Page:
Results for 'grounding'

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Bibliography: Grounding in Metaphysics
  1. No Work for a Theory of Grounding.Jessica M. Wilson - 2014 - Inquiry: An Interdisciplinary Journal of Philosophy 57 (5-6):535-579.
    It has recently been suggested that a distinctive metaphysical relation— ‘Grounding’—is ultimately at issue in contexts in which some goings-on are said to hold ‘in virtue of’’, be ‘metaphysically dependent on’, or be ‘nothing over and above’ some others. Grounding is supposed to do good work in illuminating metaphysical dependence. I argue that Grounding is also unsuited to do this work. To start, Grounding alone cannot do this work, for bare claims of Grounding leave open (...)
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  2. Grounding in the Image of Causation.Jonathan Schaffer - 2016 - Philosophical Studies 173 (1):49-100.
    Grounding is often glossed as metaphysical causation, yet no current theory of grounding looks remotely like a plausible treatment of causation. I propose to take the analogy between grounding and causation seriously, by providing an account of grounding in the image of causation, on the template of structural equation models for causation.
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  3. Grounding Explanations.Louis deRosset - 2013 - Philosophers' Imprint 13.
    A compelling idea holds that reality has a layered structure. We often disagree about what inhabits the bottom layer, but we agree that higher up we find chemical, biological, geological, psychological, sociological, economic, /etc./, entities: molecules, human beings, diamonds, mental states, cities, interest rates, and so on. How is this intuitive talk of a layered structure of entities to be understood? Traditionally, philosophers have proposed to understand layered structure in terms of either reduction or supervenience. But these traditional views face (...)
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  4. An Introduction to Grounding.Kelly Trogdon - 2013 - In Miguel Hoeltje, Benjamin Schnieder & Alex Steinberg (eds.), Varieties of Dependence. Munich, Germany: Philosophia Verlag. pp. 97-122.
    General discussion of grounding, including its formal features, relations to other notions, and applications.
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  5. Metaphysical Grounding.Ricki Bliss & Kelly Trogdon - 2014 - Stanford Encyclopedia of Philosophy 1.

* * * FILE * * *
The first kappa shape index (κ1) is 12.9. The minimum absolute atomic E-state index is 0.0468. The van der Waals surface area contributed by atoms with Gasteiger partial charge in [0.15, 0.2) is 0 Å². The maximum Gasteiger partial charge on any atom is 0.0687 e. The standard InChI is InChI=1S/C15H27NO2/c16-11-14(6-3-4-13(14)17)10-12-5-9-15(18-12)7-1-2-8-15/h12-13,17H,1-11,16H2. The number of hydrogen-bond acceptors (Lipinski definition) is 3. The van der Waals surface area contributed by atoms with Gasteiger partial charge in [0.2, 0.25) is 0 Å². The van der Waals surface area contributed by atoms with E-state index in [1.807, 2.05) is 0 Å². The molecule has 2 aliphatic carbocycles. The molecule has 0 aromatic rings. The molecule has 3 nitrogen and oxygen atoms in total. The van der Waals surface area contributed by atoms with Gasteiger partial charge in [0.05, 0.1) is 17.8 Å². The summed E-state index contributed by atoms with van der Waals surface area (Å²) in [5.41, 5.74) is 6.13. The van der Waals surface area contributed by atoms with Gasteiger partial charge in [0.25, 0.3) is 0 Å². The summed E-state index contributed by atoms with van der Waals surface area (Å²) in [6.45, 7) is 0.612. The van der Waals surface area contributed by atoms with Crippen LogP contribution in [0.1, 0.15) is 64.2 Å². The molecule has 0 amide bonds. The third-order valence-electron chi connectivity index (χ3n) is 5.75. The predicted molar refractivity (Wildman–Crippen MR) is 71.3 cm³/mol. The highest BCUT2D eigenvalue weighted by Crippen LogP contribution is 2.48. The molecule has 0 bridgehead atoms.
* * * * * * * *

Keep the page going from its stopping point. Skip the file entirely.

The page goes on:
General discussion of grounding, including its formal features, relations to other notions, and applications.
     
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  6. The Coarse-Grainedness of Grounding.Kathrin Koslicki - 2015 - Oxford Studies in Metaphysics 9:306-344.
    After many years of enduring the drought and famine of Quinean ontology and Carnapian meta-ontology, the notion of ground, with its distinctively philosophical flavor, finally promises to give metaphysicians something they can believe in again and around which they can rally: their very own metaphysical explanatory connection which apparently cannot be reduced to, or analyzed in terms of, other familiar idioms such as identity, modality, parthood, supervenience, realization, causation or counterfactual dependence. Often, phenomena such as the following are cited as (...)
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  7. Grounding is Not a Strict Order.Gonzalo Rodriguez-Pereyra - 2015 - Journal of the American Philosophical Association 1 (3):517-534.
    The paper argues that grounding is neither irreflexive, nor asymmetric, nor transitive. In arguing for that conclusion the paper also arguesthat truthmaking is neither irreflexive, nor asymmetric, nor transitive.
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  8. Grounding and Truth-Functions.Fabrice Correia - 2010 - Logique Et Analyse 53 (211):251-279.
    How does metaphysical grounding interact with the truth-functions? I argue that the answer varies according to whether one has a worldly conception or a conceptual conception of grounding. I then put forward a logic of worldly grounding and give it an adequate semantic characterisation.
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  9. What Is the Well-Foundedness of Grounding?T. Scott Dixon - 2016 - Mind 125 (498):439-468.
    A number of philosophers think that grounding is, in some sense, well-founded. This thesis, however, is not always articulated precisely, nor is there a consensus in the literature as to how it should be characterized. In what follows, I consider several principles that one might have in mind when asserting that grounding is well-founded, and I argue that one of these principles, which I call ‘full foundations’, best captures the relevant claim. My argument is by the process of (...)
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  10. Grounding: Toward a Theory of the In-Virtue-Of Relation.Paul Audi - 2012 - Journal of Philosophy 109 (12):685-711.
  11. Grounding Grounding.Jon Litland - 2017 - Oxford Studies in Metaphysics 10.